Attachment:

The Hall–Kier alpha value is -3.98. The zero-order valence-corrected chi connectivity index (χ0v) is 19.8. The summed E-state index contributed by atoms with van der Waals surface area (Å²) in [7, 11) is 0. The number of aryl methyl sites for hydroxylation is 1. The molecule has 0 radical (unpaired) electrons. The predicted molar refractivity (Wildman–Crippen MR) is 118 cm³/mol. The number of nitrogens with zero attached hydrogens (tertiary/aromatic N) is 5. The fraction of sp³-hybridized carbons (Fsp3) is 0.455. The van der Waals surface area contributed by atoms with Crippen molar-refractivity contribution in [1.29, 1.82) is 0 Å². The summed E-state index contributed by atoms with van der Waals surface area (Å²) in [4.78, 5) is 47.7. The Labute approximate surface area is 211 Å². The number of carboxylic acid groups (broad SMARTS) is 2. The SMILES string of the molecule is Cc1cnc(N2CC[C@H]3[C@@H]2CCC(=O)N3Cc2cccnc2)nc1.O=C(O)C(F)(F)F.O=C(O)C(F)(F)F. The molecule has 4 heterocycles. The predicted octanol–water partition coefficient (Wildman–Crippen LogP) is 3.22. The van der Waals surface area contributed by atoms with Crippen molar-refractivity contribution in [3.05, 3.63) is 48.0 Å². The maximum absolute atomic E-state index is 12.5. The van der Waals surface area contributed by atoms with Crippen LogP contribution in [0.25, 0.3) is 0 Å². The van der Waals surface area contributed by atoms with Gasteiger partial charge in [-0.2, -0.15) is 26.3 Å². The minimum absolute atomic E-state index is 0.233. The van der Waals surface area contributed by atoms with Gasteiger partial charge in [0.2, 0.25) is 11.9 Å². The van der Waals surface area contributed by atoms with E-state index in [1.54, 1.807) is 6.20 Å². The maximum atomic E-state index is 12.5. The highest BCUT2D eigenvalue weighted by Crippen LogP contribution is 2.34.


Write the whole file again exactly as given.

The Hall–Kier alpha value is -3.98. The zero-order valence-corrected chi connectivity index (χ0v) is 19.8. The summed E-state index contributed by atoms with van der Waals surface area (Å²) in [7, 11) is 0. The number of aryl methyl sites for hydroxylation is 1. The molecule has 0 radical (unpaired) electrons. The predicted molar refractivity (Wildman–Crippen MR) is 118 cm³/mol. The number of nitrogens with zero attached hydrogens (tertiary/aromatic N) is 5. The fraction of sp³-hybridized carbons (Fsp3) is 0.455. The van der Waals surface area contributed by atoms with Crippen molar-refractivity contribution in [1.29, 1.82) is 0 Å². The summed E-state index contributed by atoms with van der Waals surface area (Å²) in [4.78, 5) is 47.7. The Labute approximate surface area is 211 Å². The number of carboxylic acid groups (broad SMARTS) is 2. The SMILES string of the molecule is Cc1cnc(N2CC[C@H]3[C@@H]2CCC(=O)N3Cc2cccnc2)nc1.O=C(O)C(F)(F)F.O=C(O)C(F)(F)F. The molecule has 4 heterocycles. The predicted octanol–water partition coefficient (Wildman–Crippen LogP) is 3.22. The van der Waals surface area contributed by atoms with Crippen molar-refractivity contribution in [3.05, 3.63) is 48.0 Å². The maximum absolute atomic E-state index is 12.5. The van der Waals surface area contributed by atoms with Crippen LogP contribution in [0.25, 0.3) is 0 Å². The van der Waals surface area contributed by atoms with Gasteiger partial charge in [-0.2, -0.15) is 26.3 Å². The minimum absolute atomic E-state index is 0.233. The van der Waals surface area contributed by atoms with Gasteiger partial charge in [0.2, 0.25) is 11.9 Å². The van der Waals surface area contributed by atoms with E-state index in [1.54, 1.807) is 6.20 Å². The maximum atomic E-state index is 12.5. The highest BCUT2D eigenvalue weighted by Crippen LogP contribution is 2.34.